As the New York Times reports that Little Italy is getting littler by the year, as Chinatown and "Nolita" encroach, and the number of Italian-American residents dwindles, take a look back at the way it was with Martin Scorsese's 1974 documentary film Italianamerican--in five parts on Youtube.
all images screenshots from the film
It's not only a wonderful record of an Italian-American couple (Scorsese's parents), it also provides a glimpse of Little Italy in the 1970s.
In shots mostly appearing in part two, Little Italy is a neighborhood where the streets are full of life. Fruit and vegetable peddlers sell their wares on the sidewalks where children play a game of sliding, belly-first, on sheets of cardboard. Barber poles spin and old men sit outside in chairs and on boxes to watch the human parade go by.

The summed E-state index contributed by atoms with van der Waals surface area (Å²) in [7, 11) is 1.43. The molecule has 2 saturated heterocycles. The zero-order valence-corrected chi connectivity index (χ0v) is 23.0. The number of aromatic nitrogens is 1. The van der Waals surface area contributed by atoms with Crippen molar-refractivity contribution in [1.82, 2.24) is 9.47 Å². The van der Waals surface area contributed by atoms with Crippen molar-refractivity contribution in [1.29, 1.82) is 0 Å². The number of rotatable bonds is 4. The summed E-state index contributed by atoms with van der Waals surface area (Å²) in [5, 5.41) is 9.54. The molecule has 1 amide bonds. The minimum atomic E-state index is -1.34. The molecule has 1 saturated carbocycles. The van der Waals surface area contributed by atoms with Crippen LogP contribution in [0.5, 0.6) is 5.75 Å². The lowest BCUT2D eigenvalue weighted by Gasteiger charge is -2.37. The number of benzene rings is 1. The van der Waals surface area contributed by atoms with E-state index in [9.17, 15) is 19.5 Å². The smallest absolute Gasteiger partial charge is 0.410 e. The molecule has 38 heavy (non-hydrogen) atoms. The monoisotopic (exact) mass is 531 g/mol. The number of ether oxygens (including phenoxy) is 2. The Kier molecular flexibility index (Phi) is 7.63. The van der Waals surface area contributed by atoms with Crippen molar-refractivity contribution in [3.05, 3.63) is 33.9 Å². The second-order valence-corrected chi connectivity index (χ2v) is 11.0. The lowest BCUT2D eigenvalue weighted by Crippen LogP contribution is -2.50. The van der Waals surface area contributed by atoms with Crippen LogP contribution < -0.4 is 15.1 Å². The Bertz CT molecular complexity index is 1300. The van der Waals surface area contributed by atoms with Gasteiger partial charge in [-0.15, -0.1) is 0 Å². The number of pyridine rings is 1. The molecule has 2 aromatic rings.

Catherine and Charles Scorsese tell stories about growing up in the neighborhood--about tough mothers who scrubbed the floors without complaint and fathers who worked in scaffolding, about stealing fruit from pushcarts and being a Shabbos goy.
In the beginning of part three, Catherine Scorsese talks about what happened when the Italians first came to the neighborhood, when it was still Irish territory, and the cultures clashed. She says, in defense of the Irish, "It's just like everything else, you know, they were here first. Naturally, it's just like kids when they find something, and they find it and they have it, and then somebody comes along and wants it and they say, 'No, I found it first.' Right? ... But then, they sort of, everybody got together and they made one happy family. That's all."
I can't help but think about today's territory clash in Little Italy, between the Italian-Americans and the Nolitans. In all the reporting, I haven't heard one Nolitan express the empathy and understanding that Mrs. Scorsese did in the quote above.